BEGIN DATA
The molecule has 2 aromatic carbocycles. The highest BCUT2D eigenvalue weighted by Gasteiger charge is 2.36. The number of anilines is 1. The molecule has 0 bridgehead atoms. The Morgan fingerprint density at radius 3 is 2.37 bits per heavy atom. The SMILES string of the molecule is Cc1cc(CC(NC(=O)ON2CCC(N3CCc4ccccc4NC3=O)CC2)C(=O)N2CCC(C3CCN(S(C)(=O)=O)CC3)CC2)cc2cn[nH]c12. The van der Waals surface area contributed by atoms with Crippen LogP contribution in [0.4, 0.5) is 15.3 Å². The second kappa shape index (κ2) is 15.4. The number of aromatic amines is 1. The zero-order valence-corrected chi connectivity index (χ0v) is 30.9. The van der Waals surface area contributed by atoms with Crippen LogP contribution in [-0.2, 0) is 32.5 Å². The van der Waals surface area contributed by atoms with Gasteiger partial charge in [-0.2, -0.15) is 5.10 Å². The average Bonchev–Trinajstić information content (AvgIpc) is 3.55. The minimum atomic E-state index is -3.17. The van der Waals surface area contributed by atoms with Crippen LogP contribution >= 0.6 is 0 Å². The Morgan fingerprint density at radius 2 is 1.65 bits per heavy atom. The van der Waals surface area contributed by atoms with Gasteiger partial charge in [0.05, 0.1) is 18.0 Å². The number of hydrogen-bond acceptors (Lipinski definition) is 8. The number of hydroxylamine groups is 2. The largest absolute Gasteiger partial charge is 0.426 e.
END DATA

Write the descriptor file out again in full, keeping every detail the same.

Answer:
The molecule has 2 aromatic carbocycles. The highest BCUT2D eigenvalue weighted by Gasteiger charge is 2.36. The number of anilines is 1. The molecule has 0 bridgehead atoms. The Morgan fingerprint density at radius 3 is 2.37 bits per heavy atom. The SMILES string of the molecule is Cc1cc(CC(NC(=O)ON2CCC(N3CCc4ccccc4NC3=O)CC2)C(=O)N2CCC(C3CCN(S(C)(=O)=O)CC3)CC2)cc2cn[nH]c12. The van der Waals surface area contributed by atoms with Crippen LogP contribution in [0.4, 0.5) is 15.3 Å². The second kappa shape index (κ2) is 15.4. The number of aromatic amines is 1. The zero-order valence-corrected chi connectivity index (χ0v) is 30.9. The van der Waals surface area contributed by atoms with Crippen LogP contribution in [-0.2, 0) is 32.5 Å². The van der Waals surface area contributed by atoms with Gasteiger partial charge in [-0.2, -0.15) is 5.10 Å². The average Bonchev–Trinajstić information content (AvgIpc) is 3.55. The minimum atomic E-state index is -3.17. The van der Waals surface area contributed by atoms with Crippen LogP contribution >= 0.6 is 0 Å². The Morgan fingerprint density at radius 2 is 1.65 bits per heavy atom. The van der Waals surface area contributed by atoms with Gasteiger partial charge in [0.05, 0.1) is 18.0 Å². The number of hydrogen-bond acceptors (Lipinski definition) is 8. The number of hydroxylamine groups is 2. The largest absolute Gasteiger partial charge is 0.426 e.